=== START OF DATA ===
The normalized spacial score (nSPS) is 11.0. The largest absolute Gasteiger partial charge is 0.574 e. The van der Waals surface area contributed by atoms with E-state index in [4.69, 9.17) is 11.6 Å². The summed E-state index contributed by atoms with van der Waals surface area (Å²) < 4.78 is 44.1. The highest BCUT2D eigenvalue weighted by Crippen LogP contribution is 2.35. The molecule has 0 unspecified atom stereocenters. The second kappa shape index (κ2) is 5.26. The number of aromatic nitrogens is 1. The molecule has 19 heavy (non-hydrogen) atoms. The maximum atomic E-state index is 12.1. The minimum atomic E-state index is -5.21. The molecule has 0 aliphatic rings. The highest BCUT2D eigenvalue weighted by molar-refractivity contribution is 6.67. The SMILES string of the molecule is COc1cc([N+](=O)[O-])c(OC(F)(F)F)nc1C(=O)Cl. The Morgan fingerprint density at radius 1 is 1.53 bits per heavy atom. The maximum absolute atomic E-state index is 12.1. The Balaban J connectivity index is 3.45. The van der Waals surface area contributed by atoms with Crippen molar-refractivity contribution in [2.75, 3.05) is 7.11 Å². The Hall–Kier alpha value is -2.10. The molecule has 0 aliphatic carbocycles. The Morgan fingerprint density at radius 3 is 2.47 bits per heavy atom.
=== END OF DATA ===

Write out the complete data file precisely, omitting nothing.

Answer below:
The normalized spacial score (nSPS) is 11.0. The largest absolute Gasteiger partial charge is 0.574 e. The van der Waals surface area contributed by atoms with E-state index in [4.69, 9.17) is 11.6 Å². The summed E-state index contributed by atoms with van der Waals surface area (Å²) < 4.78 is 44.1. The highest BCUT2D eigenvalue weighted by Crippen LogP contribution is 2.35. The molecule has 0 unspecified atom stereocenters. The second kappa shape index (κ2) is 5.26. The number of aromatic nitrogens is 1. The molecule has 19 heavy (non-hydrogen) atoms. The maximum atomic E-state index is 12.1. The minimum atomic E-state index is -5.21. The molecule has 0 aliphatic rings. The highest BCUT2D eigenvalue weighted by molar-refractivity contribution is 6.67. The SMILES string of the molecule is COc1cc([N+](=O)[O-])c(OC(F)(F)F)nc1C(=O)Cl. The Morgan fingerprint density at radius 1 is 1.53 bits per heavy atom. The maximum absolute atomic E-state index is 12.1. The Balaban J connectivity index is 3.45. The van der Waals surface area contributed by atoms with Crippen molar-refractivity contribution in [2.75, 3.05) is 7.11 Å². The Hall–Kier alpha value is -2.10. The molecule has 0 aliphatic carbocycles. The Morgan fingerprint density at radius 3 is 2.47 bits per heavy atom.